The route starts near Meigetsu-in bus stop on the north side of Kamakura not far from Lita-Kamakura station. Quite a pretty area. The path starts right next to the bus stop so access is super easy. There is a pretty little pond on the right and some Torii gates lead to Jochi-ji Temple.
The first kilometre is paved as it is also a road for local residents. The incline is fairly gentle at the start but later on gets a little steeper, but not too much. At about the half way point there is Kuzuharaoka Jinja, with a pond to sit by, a shrine to pray for love, vending machines for a cold drink or snack and a picnic area. A nice spot for a little rest, get an oracle(in English) and break a small ceramic dish on a rock to cast away bad luck. Near by are some the graves of some important locals. Did I mention spectacular views??
Back on the trail there were some easy bits and some hard bits. I HATE wet clay, so slippery underfoot, but I stayed upright. One scary bit towards the end where you have a short, narrow, steep descent requiring you to hold on to a rope.
Then you hit the residential area in the hills with spectacular views across the town to the ocean, you can hear the waves breaking as you trek along. A stand of luscious bamboo with a sign “Caution Vipers” made me a little more wary. No way I was crossing to get closer to the bamboo. Kites were also flying above the tree line, hopefully on the hunt for vipers.
And then a steep descent down stairs bought me to within 300m of Kotoku-in, home of the Daibutsu. I went in quickly as there were so many tourists and I had visited with Mum 2 years ago.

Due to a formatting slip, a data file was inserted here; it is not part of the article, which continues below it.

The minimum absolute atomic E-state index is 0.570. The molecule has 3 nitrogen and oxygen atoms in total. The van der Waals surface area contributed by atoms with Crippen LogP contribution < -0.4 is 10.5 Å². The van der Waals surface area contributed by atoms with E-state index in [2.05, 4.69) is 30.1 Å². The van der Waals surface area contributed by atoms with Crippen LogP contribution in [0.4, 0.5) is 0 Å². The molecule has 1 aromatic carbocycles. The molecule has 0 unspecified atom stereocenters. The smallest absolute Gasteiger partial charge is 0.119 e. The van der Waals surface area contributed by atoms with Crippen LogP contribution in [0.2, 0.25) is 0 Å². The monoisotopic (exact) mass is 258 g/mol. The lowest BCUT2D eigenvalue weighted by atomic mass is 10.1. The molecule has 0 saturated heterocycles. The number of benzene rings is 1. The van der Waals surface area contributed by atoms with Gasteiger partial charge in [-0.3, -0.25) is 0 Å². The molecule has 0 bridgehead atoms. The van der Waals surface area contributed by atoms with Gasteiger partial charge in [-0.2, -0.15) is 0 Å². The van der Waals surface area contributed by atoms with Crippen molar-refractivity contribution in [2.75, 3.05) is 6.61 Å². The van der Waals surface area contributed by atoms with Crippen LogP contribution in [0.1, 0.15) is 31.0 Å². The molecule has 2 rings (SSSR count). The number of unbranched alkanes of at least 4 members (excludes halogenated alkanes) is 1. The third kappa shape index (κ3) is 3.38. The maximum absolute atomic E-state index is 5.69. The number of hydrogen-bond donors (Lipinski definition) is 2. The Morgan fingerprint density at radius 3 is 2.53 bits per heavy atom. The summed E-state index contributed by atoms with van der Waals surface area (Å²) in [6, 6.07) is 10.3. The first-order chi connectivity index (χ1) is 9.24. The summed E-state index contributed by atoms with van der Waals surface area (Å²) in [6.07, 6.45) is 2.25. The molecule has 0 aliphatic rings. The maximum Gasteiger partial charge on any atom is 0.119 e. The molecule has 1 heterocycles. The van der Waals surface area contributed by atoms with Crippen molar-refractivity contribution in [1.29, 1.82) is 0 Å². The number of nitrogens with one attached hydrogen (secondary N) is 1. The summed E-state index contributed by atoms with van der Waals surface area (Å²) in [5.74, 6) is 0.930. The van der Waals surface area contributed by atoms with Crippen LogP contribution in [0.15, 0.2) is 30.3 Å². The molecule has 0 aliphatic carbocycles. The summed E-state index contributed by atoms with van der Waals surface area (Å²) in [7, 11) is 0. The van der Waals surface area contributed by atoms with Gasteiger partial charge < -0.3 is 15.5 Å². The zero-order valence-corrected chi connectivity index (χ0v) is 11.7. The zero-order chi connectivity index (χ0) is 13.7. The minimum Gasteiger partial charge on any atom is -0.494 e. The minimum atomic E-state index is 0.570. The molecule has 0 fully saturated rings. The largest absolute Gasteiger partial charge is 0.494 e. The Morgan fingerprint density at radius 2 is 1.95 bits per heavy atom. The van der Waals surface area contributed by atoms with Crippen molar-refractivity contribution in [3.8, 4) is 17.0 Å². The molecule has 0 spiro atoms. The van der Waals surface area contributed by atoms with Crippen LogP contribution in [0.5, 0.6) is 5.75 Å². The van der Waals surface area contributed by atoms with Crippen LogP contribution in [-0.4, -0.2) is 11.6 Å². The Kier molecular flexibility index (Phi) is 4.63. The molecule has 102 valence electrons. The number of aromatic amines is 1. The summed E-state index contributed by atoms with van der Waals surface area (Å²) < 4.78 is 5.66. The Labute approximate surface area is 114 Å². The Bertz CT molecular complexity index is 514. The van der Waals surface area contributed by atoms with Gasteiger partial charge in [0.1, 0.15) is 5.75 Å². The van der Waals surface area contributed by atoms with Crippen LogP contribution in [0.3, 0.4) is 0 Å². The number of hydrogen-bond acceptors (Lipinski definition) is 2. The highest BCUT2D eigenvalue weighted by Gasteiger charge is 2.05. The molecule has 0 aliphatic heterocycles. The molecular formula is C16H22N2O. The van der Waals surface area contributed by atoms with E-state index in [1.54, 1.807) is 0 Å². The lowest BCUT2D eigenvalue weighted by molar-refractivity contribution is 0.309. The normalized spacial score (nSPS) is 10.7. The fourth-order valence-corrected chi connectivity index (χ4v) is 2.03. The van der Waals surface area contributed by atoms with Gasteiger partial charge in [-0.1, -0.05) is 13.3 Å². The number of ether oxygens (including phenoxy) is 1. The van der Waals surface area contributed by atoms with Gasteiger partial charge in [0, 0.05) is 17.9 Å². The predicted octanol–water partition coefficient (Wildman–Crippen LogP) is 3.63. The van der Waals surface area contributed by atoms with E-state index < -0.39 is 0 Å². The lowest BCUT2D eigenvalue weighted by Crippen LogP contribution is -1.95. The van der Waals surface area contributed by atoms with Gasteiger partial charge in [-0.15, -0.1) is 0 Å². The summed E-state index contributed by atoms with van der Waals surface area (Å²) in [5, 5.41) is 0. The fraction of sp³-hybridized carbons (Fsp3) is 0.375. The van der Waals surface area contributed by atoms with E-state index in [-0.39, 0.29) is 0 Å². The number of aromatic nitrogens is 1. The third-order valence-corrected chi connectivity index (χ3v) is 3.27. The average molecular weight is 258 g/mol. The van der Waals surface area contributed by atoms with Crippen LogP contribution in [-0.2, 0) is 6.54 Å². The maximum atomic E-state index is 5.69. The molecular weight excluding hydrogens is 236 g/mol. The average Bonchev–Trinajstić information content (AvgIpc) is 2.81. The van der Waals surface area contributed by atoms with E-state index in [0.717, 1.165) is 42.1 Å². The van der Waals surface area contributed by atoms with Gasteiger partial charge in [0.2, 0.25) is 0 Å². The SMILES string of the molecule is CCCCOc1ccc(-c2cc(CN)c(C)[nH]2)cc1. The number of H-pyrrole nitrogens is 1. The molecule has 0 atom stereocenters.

Across the road from Kotoku-in I spied purple sweet potato ice cream. I missed out last year at Kawagoe so I was not going to miss out this time. Not as much sweet potato flavour as I was expecting, it was nice and refreshing after the hike.
I then made my way to Hase Dera bought my ticket and then was given a ticket for the Hydrangea Walk. Little did I know I would have a 30 minute wait to walk the path. A numbered ticket system is used to put groups through, so there might be 100 people in the group. They also only allow so many per day to go through, as I found out as I was leaving when they announced the days allocation of Hydrangea Walk tickets had finished.
Now I do like Hydrangeas but what was here was different to what we have in Australia. Different colours and shades, different petal sizes, different shapes to the flower heads and even one that hangs its flower head upside down! My favourites were the ones lace caps, like a little fairy landing circle. I also like the ones that have the longer “pine cone” shape flower head. So beautiful to see a whole hillside covered in the bushes.
After a stroll through the rest of Hase Dera including the cave temple area, I returned to the station taking some local shopping streets for a bit of variety.
Back in Tokyo I had a late dinner at a local joint under the railway tracks between Yurakucho and Shimbashi. Renkon stuffed with mustard (hot English from the nasal burning), pork katsu and salad and two cups of refreshing umeshu on the rocks.
A tiring but fabulous day, especially as it turned out to be the sunniest day of the trip. It was also exciting to do another hike even if it was a short one.
Keep an eye out for the next post where I hike again.
Thanks for dropping by!!